This one time, after we moved back from Virginia, to Milton, Ontario, we were living in an apartment out on highway 25 in the countryside. Going away for a few days, with our little guy, Leo and the two dogs, we decided to leave Sahtu the cat with the young guy who lived in the apartment beneath us, Buddy. We told him that if he left the low door window open, Sahtu could come and go and to simply keep her food and water full. After our weekend away, we returned to find what looked like blood and guts everywhere in the large front entryway and on the walls up to about four feet high. We found our Buddy and asked what had happened, fearing the worst.
Eyes bulging out of his head to emphasis his words, he goes, ‘Man, that cat of yours is some kind of mean and cruel hunter.’
‘What do ya mean? Little Sahtu?’ we asked, in harmony.
Still with the overly wide eyes, Buddy says, ‘Well, she may be tiny but she is deadly! She caught a rabbit, bigger than her, and she jumped through the door window with it in her jaws! When I came out here it was half dead jumping around trying to escape her and it was bleeding EVERYWHERE. I had to get my hockey stick to kill it and put it out of it’s misery’. I am quite certain that Buddy had no idea what he was getting into upon agreeing to ‘watch’ Sahtu.
Another time, after we moved into our new house, we needed to have some electrical work done. My eldest brother Matt came over to do the work. Downstairs we had this huge basement which had a workroom at one end, which was unfinished with an open ceiling and a utility room at the other end, which also was unfinished with an open ceiling. From time to time, we would notice little Sahtu going up into the space between the ceiling and the main floor. She would often start in one end and come out the other, having done her rounds, looking at us as if to say, ‘Okay, my duty is done. Everyone can rest easy now.’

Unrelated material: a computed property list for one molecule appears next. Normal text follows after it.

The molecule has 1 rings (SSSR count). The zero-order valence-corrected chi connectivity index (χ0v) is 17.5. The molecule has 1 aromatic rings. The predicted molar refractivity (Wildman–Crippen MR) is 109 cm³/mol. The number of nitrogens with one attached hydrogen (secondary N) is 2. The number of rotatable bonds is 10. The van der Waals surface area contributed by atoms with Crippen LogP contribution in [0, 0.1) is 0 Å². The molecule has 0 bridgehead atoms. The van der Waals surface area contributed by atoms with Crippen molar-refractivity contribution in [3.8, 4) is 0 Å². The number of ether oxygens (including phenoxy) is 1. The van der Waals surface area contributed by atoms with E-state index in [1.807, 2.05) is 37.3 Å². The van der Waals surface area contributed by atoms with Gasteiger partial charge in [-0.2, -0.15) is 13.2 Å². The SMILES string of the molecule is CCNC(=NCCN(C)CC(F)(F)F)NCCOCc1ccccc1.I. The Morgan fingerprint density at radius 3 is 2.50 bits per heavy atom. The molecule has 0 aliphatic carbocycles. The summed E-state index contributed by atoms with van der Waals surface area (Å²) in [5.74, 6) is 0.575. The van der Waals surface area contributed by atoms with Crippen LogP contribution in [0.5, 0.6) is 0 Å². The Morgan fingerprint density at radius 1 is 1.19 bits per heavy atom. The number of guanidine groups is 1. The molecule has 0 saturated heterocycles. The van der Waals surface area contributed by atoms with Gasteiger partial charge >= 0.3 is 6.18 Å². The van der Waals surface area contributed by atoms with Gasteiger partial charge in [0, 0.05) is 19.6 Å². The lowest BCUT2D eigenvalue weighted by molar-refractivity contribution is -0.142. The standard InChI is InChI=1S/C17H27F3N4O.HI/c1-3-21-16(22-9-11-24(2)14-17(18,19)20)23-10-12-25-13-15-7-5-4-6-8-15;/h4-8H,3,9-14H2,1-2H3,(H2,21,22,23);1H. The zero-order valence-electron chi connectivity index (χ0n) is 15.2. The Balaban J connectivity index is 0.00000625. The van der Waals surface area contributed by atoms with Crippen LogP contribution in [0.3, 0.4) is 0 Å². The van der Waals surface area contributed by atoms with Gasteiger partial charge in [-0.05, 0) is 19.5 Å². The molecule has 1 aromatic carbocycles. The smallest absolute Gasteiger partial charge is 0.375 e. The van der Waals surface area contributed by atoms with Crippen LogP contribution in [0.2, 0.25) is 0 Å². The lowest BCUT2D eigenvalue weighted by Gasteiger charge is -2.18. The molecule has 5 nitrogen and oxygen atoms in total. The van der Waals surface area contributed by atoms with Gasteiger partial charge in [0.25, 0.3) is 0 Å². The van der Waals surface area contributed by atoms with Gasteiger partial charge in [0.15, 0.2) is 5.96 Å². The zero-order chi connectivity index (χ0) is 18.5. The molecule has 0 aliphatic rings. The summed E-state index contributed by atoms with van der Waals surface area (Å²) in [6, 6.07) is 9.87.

So, when Matt was having trouble telling a complex funny story while also pulling wire from the workroom to the utility room, he was getting frustrated because the wire just wouldn’t go through. His story came to a halt. I said, ‘Wait a minute. Maybe Little Sahtu can pull the wire.’ So Dean ran to get her little metal bowl full of kibble and added a bit of fresh and fragrant roast beef. I tied a light-weight piece of cord onto her collar. We then put her up to the opening in the workroom ceiling and…in she went. Quickly, quickly, Dean, Matt and I then clambered through the rec room to the other open-ceiling room where we shook her food bowl, making the distinct sound that she knew and loved — we often shook her food bowl to entice her to come inside the house. Within a couple of moments guess who’s green eyes we could see coming? Little Sahtu. Matt was very impressed and for a few moments we tossed around the idea of putting little Sahtu on the payroll and hiring her out to pull wire at other jobs.
Another testament to her hunting prowess was the time our old Army friend, Nee asked if we could bring her along to his cottage in Haliburton because it had become infested with mice. ‘Absolutely!’ We arrived at the cottage, in tandem with Nee. Just as he was unlocking the cottage door, I said, ‘Let’s put Little Sahtu inside first and see what happens.’
‘Really?’ Nee asked, skeptical. ‘Okay.’
We opened the door a crack and put Little Sahtu inside.
A split second later she came out with a wriggling mouse in her jaws and promptly ATE it, head first. All but the tail and the gizzard. Such a delicate little thing. All night long she battled the infestation in that cottage. There were minor crashes and thumps and bumps as she became the scourge of the Haliburton mice.
A few years later, we sadly lost our Little Sahtu. We aren’t absolutely sure, and we never found her body or any other evidence, but there was a massive bald eagle scoping her out as she herself hunted in a field.
The circle of life sucks sometimes.
We miss her.
(Cat photos courtesy of google images)